Advertisement

Environmental Geochemistry and Health

, Volume 40, Issue 6, pp 2761–2771 | Cite as

Characterizing the composition and evolution of firework-related components in air aerosols during the Spring Festival

  • Keying Wu
  • Ming Duan
  • Hefan Liu
  • Zihang Zhou
  • Ye Deng
  • Danlin Song
  • Qinwen Tan
Original Paper
  • 47 Downloads

Abstract

To examine the impacts of fireworks, size-resolved PM samples were collected using a single-particle aerosol mass spectrometer before, during and after the Spring Festival in a megacity in Chengdu, China. Chemical composition and atmospheric behavior of urban particles were studied. Ten major single particle types were resolved with ART-2a algorithm including elemental and organic carbon (ECOC), EC, OC, levoglucosan (LEV), high molecular weight organic molecules (HOM), hard metal (HM), K rich, Na rich and SiO3. The average OC/EC ratios decreased in the order AY (4.7) > overall (4.1) > NY (4.0) > BY period (3.6), indicating that many organic pollutants had been generated after the Spring Festival. The concentrations of many species exhibited an increasing trend during the firework period, and the SOR and NOR showed a strong increase in NY period. SOR and NOR had a slight positive relationship with fireworks activity but no obvious relationship with temperature.

Keywords

Fireworks SPMAS PM2.5 Air pollution 

Notes

Acknowledgements

The financial support from “Atmospheric pollution emissions inventory of Chengdu in 2017 [No. HKY2017009-3]” and “Chengdu Key Laboratory of Atmospheric Research” is acknowledged.

References

  1. Bi, X., Zhang, G., Li, L., Wang, X., Li, M., & Sheng, G. (2011). Mixing state of biomass burning particles by single particle aerosol mass spectrometer in the urban area of PRD, China. Atmospheric Environment, 45, 3447–3453.CrossRefGoogle Scholar
  2. Cao, J. J., Lee, S. C., Chow, J. C., Watson, J. G., Ho, K. F., Zhang, R. J., et al. (2007). Spatial and seasonal distributions of carbonaceous aerosols over China. Journal Geophysical Research, 112, 2–11.CrossRefGoogle Scholar
  3. Conkling, J. A. (1985). Chemistry of pyrotechnics: Basic principles and theory. NewYork, NY: Marcel Dekker Inc.Google Scholar
  4. Dallosto, M., & Harrison, R. (2006). Chemical characterisation of single airborne particles in Athens (Greece) by ATOFMS. Atmospheric Environment, 40, 7614–7631.CrossRefGoogle Scholar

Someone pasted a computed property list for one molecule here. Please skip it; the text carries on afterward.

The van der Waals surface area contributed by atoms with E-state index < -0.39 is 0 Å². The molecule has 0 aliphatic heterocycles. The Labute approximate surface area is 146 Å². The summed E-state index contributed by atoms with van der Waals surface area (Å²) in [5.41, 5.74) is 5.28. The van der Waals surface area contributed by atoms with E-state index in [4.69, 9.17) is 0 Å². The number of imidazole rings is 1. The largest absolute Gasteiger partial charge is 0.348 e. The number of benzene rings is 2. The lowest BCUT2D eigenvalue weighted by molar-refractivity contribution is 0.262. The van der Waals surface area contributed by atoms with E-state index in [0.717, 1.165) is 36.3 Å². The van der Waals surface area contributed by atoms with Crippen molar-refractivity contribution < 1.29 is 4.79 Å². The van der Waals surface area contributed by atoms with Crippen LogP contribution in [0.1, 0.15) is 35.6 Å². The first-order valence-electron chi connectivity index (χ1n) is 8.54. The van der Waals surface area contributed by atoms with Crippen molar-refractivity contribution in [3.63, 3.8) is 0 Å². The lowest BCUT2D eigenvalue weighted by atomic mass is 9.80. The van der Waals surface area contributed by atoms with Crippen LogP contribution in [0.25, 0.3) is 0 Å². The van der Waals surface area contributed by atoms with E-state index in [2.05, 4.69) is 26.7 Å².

5. Deka, P., & Hoque, R. R. (2014). Diwali fireworks: Early signs of impact on PM10 properties of rural Brahmaputra Valley. Aerosol and Air Quality Research, 14(6), 1752–1762.CrossRefGoogle Scholar
  6. Gan, Z., Li, J., Li, X. D., Yue, X., Guo, L. L., Tang, J. H., et al. (2010). Impact of anthropogenic emissions and open biomass burning on regional carbonaceous aerosols in South China. Environmental Pollution, 158, 3392–3400.CrossRefGoogle Scholar
  7. Gross, D. S., Galli, M. E., Silva, P. J., & Prather, K. A. (2000). Relative sensitivity factors for alkali metal and ammonium cations in single-particle aerosol time-of-flight mass spectra. Analytical Chemistry, 72, 416–422.CrossRefGoogle Scholar
  8. He, G. Y., Luo, B., Chen, J. W., Zhang, W., Liao, Q. Y., & Liu, P. C. (2014a). The impact of fireworks on air quality during the spring festival in Chengdu downtown area. Sichuan Environment, 1, 014.Google Scholar
  9. He, H., Wang, Y., Ma, Q., Ma, J., Chu, B., Ji, D., et al. (2014b). CORRIGENDUM: Mineral dust and NOx promote the conversion of SO2 to sulfate in heavy pollution days. Scientific Reports, 4, 4172.CrossRefGoogle Scholar
  10. Healy, R. M., Hellebust, S., Kourtchev, I., Allanic, A., O’Connor, I. P., & Bell, J. M. (2010). Source apportionment of PM2.5 in Cork Harbour, Ireland using a combination of single particle mass spectrometry and quantitative semi-continuous measurements. Atmospheric Chemistry and Physics, 10, 9593–9613.CrossRefGoogle Scholar
  11. Huang, R. J., Zhang, Y., Bozzetti, C., Ho, K. F., Cao, J. J., Han, Y., et al. (2014). High secondary aerosol contribution to particulate pollution during haze events in China. Nature, 514, 218–222.CrossRefGoogle Scholar
  12. Li, L., Huang, Z. X., Dong, J. G., Li, M., Gao, W., Nian, H. Q., et al. (2011). Real time bipolar time-of-flight mass spectrometer for analyzing single aerosol particles. International Journal of Mass Spectrometry, 303, 118–124.CrossRefGoogle Scholar
  13. Meng, Z., & Seinfeld, J. H. (1994). On the source of the submicrometer droplet mode of urban and regional aerosols. Aerosol Science and Technology, 20, 253–265.CrossRefGoogle Scholar
  14. Moffet, R. C., de Foy, B., Molina, L. T., Molina, M. J., & Prather, K. A. (2008). Measurement of ambient aerosols in northern Mexico City by single particle mass spectrometry. Atmospheric Chemistry and Physics, 8, 4499–4516.CrossRefGoogle Scholar
  15. Moffet, R. C., & Prather, K. A. (2009). In-situ measurements of the mixing state and optical properties of soot with implications for radiative forcing estimates. Proceedings of the National Academy of Sciences of the United States of America, 106, 11872–11877.CrossRefGoogle Scholar